You CAN eat chocolate and lose weight: How I lost 100lb by being smart with food

Many people think losing weight is all about eating salads and being hungry most of the time or that they’ll have to cut out their favourite foods forever. BUT, I have lost 100lb while still enjoying my favourite foods and treats because I am clever with my food choices.

I don’t believe in banning favourite foods because there is no way I could last without pizza, chocolate or biscuits. For the whole way through my weight loss journey from May 2015 to today, I have tracked my calories to ensure I am in a calorie deficit (apart from cheat days) so if I eat a donut (around 200 cals), I would look to see what I can adjust for the rest of the day, for example I wouldn’t eat the snack I had planned for later on or I’d have a smaller dinner etc. This can be done by using apps such as Samsung S Health, My Fitness Pal or even by reading food labels and using a pen and paper!

The best way to do this is by calculating your daily allowance in terms of your macronutrients (macros)*. Macros are the breakdown of the food we eat and includes carbohydrates, fat and protein – in order to follow a macro tracking approached diet you need to be eating a combination of each of these but once you have worked out your own macros, you can eat what you like if it fits into your daily allocation.

Let’s break it down. A typical 170lb 5ft 4″ female looking to lose body fat and is moderately active can have 1767 calories per day with a split of 177g carbs, 177g protein and 39g fat. For this approach to work effectively, you need to hit these macros every day consistently, but as this method is flexible it’s not that difficult AND you can still enjoy your favourite foods.

So how do I still eat my favourite food?

Let’s talk chocolate! Your body doesn’t eat a chocolate bar and think ‘oh I’m eating something naughty I will gain weight’ it recognises the macro breakdown of the food. For example, let’s compare a handful of cashews vs a small bag of malteasers:

  1. 30g serving of cashews: 174 cals, 14.3 fat, 9 carbs, 5g protein
  2. 37g bag of malteasers: 187 cals, 9.2 fat, 22g carbs 3g protein

The results here from both snack options show that they have very similar macros, so while you may be inclined to go for the nuts because they are the ‘healthy’ option, once you take a closer look into the nutrient breakdown you can see you can actually eat the chocolate instead. Of course nuts are still a good choice and they do contain a higher amount of protein and fibre which help to keep full for longer but don’t feel like you have to go for the nuts because they considered healthy. Which would you rather eat? I know I’d go for the chocolate.

Serving sizes

With a macro tracking approach (or even just if you’re calorie counting) it’s important to measure and monitor everything you eat. I bought a cheap electronic scale from Amazon and I weigh EVERYTHING! It’s so easy to eat too many calories if you don’t realise what you’re eating. For example, while nuts are considered a healthy option, the recommended serving size is 20-30g which is a small handful. If you grab a big bag and snack your way through it, you could end up eating 500+ calories of nuts in one sitting.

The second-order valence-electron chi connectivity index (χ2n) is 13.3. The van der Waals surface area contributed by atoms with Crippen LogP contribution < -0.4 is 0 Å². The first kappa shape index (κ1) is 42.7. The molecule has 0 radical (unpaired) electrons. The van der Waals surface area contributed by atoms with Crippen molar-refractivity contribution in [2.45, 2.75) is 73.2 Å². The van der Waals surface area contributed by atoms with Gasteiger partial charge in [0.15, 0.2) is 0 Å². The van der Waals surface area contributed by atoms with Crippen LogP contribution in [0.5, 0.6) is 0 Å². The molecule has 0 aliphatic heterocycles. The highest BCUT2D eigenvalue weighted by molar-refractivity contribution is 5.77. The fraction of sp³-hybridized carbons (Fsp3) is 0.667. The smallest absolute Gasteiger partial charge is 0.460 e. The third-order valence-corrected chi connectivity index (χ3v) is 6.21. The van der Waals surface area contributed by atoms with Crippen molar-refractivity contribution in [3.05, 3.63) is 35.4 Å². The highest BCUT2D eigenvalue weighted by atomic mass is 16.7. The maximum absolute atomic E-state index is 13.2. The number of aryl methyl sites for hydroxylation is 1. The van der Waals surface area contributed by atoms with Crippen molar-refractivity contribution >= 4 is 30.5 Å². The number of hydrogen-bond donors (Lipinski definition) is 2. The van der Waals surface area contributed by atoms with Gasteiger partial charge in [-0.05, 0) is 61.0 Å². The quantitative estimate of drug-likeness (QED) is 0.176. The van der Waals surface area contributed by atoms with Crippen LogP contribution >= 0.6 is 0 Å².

A typical day of food for me:

  • Breakfast – overnight oats made with 100ml almond milk, 10g chia seeds, 1 scoop of protein powder and 40g oats, topped with 75g raspberries – 350 cals
  • Snack 1 – arla protein yoghurt 140 cals
  • Lunch – 150g chicken breast with seasoning of choice, roasted veg, spinach 335 cals
  • snack 2 – apple or blueberries and Hartley’s 10 cal jelly 70 cals
  • Dinner – lean chilli made with 5% fat mince beef, kidney beans and black beans for extra protein and fibre, served with 125g long grain rice – 500 cals
  • Snack 3/pudding/post work out treat – Grenade bar or other protein bar/cookie, piece of chocolate of choice, biscuits/ice cream – up to 300 cals

Ok, so I don’t eat chocolate or cake every day, but if I fancy something I can make it fit into my daily macros and not feel guilty. My go to treat is a Grenade protein bar melted in the microwave for 15 seconds.

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What do I do if I go over my macros?

This does happen occasionally, particularly if I’m enjoying a bigger treat than usual on the weekend, but it’s OK, it’s not a big drama and it doesn’t ruin progress as long as a bad day doesn’t turn into a bad week…

Let’s say I have around 100 calories left for the day after I’ve eaten and logged all my meals so I plan to eat 2 Fox’s crunch cream biscuits with a cup of tea after dinner and end up eating 7 (easily done they’re the best biscuits ever invented!), that means my inital plan of eating 120 calories worth of biscuits actually means I’ve eaten 420 calories instead.

This means I will have gone over my daily allowance. In many instances when people overeat they tend to feel guilty and do excessive amounts of cardio to burn off calories. For me, I will adjust and monitor my macros for the following day (or few days if I go over by a lot), so if I’ve eaten 300 calories too many today, I will eat 150 less tomorrow and the next day to balance it out throughout the week.

This approach does work well for most people however it does mean you need to be consistent with measuring your food portions, logging what the food and drink that you have consumed and it means you need to be wary of serving sizes on packages. Like I always say, weight loss is a personal journey and there is not a right or wrong way to do it, it’s about finding what works for you and what will last long term – the most important thing to remember is that results don’t happen over night, it takes days/weeks/months of consistency so if you’re trying out a new method, give it time and keep going!

To find out more about macros and to work out your own, you can find some more info here https://www.bodybuilding.com/fun/macronutrients_calculator.htm